"We know the planet is absorbing more energy than it is emitting," said GISS director James E. Hansen. "So we are continuing to see a trend toward higher temperatures. Even with the cooling effects of a strong La Ni?a influence and low solar activity for the past several years, 2011 was one of the 10 warmest years on record."
The difference between 2011 and the warmest year in the GISS record (2010) is 0.22 degrees F (0.12 C). This underscores the emphasis scientists put on the long-term trend of global temperature rise as opposed to year-to-year variations. Because of the large natural variability of climate, scientists do not expect annual temperatures to rise consistently each year. However, they do expect a continuing temperature rise over decades. The first 11 years of the 21st century experienced notably higher temperatures compared to the middle and late 20th century, Hansen said.
For more information on the GISS temperature analysis, visit
*Hansen, J., R. Ruedy, Mki. Sato, and K. Lo, 2010: Global surface temperature change. Rev. Geophys., 48, RG4004, doi:10.1029/2010RG000345.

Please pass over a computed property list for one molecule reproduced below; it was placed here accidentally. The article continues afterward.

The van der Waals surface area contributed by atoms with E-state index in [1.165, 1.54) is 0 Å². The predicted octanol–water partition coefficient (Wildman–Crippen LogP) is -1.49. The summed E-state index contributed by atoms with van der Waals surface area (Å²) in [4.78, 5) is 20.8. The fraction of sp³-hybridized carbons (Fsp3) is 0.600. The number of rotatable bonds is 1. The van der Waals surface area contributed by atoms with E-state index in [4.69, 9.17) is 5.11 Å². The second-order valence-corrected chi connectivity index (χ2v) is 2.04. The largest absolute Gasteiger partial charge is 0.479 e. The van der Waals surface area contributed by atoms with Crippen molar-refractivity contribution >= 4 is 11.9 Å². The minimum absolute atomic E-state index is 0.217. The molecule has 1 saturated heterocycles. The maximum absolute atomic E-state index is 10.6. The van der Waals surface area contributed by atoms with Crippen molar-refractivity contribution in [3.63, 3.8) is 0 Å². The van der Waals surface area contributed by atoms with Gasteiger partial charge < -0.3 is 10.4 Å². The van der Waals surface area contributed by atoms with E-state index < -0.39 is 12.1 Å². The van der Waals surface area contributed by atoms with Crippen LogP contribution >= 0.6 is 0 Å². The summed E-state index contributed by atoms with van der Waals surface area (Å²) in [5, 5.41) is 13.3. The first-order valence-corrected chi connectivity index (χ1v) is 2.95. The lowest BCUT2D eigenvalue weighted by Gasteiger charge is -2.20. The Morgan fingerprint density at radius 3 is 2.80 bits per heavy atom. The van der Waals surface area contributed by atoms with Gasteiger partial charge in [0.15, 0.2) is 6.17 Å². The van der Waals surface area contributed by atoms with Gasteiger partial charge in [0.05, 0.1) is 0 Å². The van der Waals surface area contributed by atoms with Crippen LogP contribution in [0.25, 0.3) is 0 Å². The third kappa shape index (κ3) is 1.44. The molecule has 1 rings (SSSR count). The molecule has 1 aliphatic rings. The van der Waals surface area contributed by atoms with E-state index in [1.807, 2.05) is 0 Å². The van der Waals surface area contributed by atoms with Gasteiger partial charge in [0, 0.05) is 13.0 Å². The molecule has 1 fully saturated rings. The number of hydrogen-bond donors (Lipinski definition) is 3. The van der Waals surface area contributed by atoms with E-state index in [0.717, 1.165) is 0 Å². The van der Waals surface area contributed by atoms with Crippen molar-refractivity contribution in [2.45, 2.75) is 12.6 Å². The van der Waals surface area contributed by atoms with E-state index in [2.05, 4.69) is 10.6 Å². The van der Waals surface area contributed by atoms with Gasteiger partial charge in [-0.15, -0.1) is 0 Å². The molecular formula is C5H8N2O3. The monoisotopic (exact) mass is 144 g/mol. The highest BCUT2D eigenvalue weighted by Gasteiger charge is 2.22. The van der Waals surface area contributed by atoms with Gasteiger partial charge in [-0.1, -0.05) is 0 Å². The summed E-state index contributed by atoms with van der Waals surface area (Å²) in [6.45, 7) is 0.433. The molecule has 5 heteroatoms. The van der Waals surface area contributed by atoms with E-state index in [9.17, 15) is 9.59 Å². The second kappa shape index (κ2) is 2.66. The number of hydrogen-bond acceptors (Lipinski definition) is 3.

Model documentation, including the ModelE specification and results from three standard configurations, is given in the following journal article:
* Schmidt, G.A., R. Ruedy, J.E. Hansen, I. Aleinov, N. Bell, M. Bauer, S. Bauer, B. Cairns, V. Canuto, Y. Cheng, A. Del Genio, G. Faluvegi, A.D. Friend, T.M. Hall, Y. Hu, M. Kelley, N.Y. Kiang, D. Koch, A.A. Lacis, J. Lerner, K.K. Lo, R.L. Miller, L. Nazarenko, V. Oinas, Ja. Perlwitz, Ju. Perlwitz, D. Rind, A. Romanou, G.L. Russell, Mki. Sato, D.T. Shindell, P.H. Stone, S. Sun, N. Tausnev, D. Thresher, and M.-S. Yao 2006. Present day atmospheric simulations using GISS ModelE: Comparison to in-situ, satellite and reanalysis data. J. Climate 19, 153-192.
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